FACT: In adopting the LPFM service, the Commission has taken a conservative approach in protecting existing FM service. Moreover, the new LPFM radio service has been subject to extensive public comment and engineering testing. The administrative record in this proceeding is thousands of pages long. It includes thousands of public comments as well as four major technical studies of 75 consumer FM radio receivers of various types and performance capabilities, including automobile radios, component tuners or receivers, portable radios such as “boom boxes,” personal radios such as “Walkman” type units, and clock radios. For example:
—The FCC did not adopt its original proposals to permit 1000 watt, commercial LPFM stations and to allow LPFM operations on 2nd adjacent channels.
—In addition to specifying low power operations, the new LPFM rules provide a number of other safeguards to protect existing FM stations, such as limitations on antenna height and separation requirements for low power stations with respect to full-power stations operating on the same channel, on 1st and 2nd adjacent channels, and on intermediate frequency channels.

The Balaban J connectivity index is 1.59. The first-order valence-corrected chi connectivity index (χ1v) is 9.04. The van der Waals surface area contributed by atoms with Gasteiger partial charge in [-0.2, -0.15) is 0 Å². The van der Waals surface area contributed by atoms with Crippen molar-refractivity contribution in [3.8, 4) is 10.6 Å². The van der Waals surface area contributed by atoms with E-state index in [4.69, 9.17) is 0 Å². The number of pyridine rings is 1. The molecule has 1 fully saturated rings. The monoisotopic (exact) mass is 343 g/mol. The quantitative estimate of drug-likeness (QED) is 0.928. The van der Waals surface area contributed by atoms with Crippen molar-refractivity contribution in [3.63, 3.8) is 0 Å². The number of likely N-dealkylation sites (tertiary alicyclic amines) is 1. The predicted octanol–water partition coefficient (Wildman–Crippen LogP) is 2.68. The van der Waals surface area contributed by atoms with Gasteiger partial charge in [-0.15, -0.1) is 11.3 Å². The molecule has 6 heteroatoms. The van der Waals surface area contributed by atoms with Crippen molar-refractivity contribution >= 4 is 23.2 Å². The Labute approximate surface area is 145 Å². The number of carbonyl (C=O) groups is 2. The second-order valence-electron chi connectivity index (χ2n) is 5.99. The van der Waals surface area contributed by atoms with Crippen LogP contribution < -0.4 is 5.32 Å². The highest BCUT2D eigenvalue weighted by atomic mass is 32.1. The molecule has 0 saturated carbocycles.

—The FCC also added a 20 km buffer zone to the required separation distances between LPFM and full service stations that are operating on co- and 1st adjacent channels. This buffer will provide an additional margin of protection for full-power stations that modify or upgrade their facilities.
—The LPFM stations will be of such low power, and the separation distances prescribed by the FCC for 100 watt stations are so conservative that if any interference occurs it will be no greater than the minimal interference accepted by the FCC and the listening public on current radio receivers.
—Over 400 full-power FM stations authorized prior to November 1964 do not meet the 3rd adjacent channel protection requirements. In 1997, the FCC grandfathered these “short spaced” FM stations. These full-power stations, which operate with only one or two channels between them and the next station on the dial, have consistently met the Commission’s criteria for distortion-free signals.
—The separation requirements for 100 watt LPFM stations are also much more conservative than those which apply to existing, grandfathered low power “Class D” stations which have been successfully coexisting with full-power stations for many years.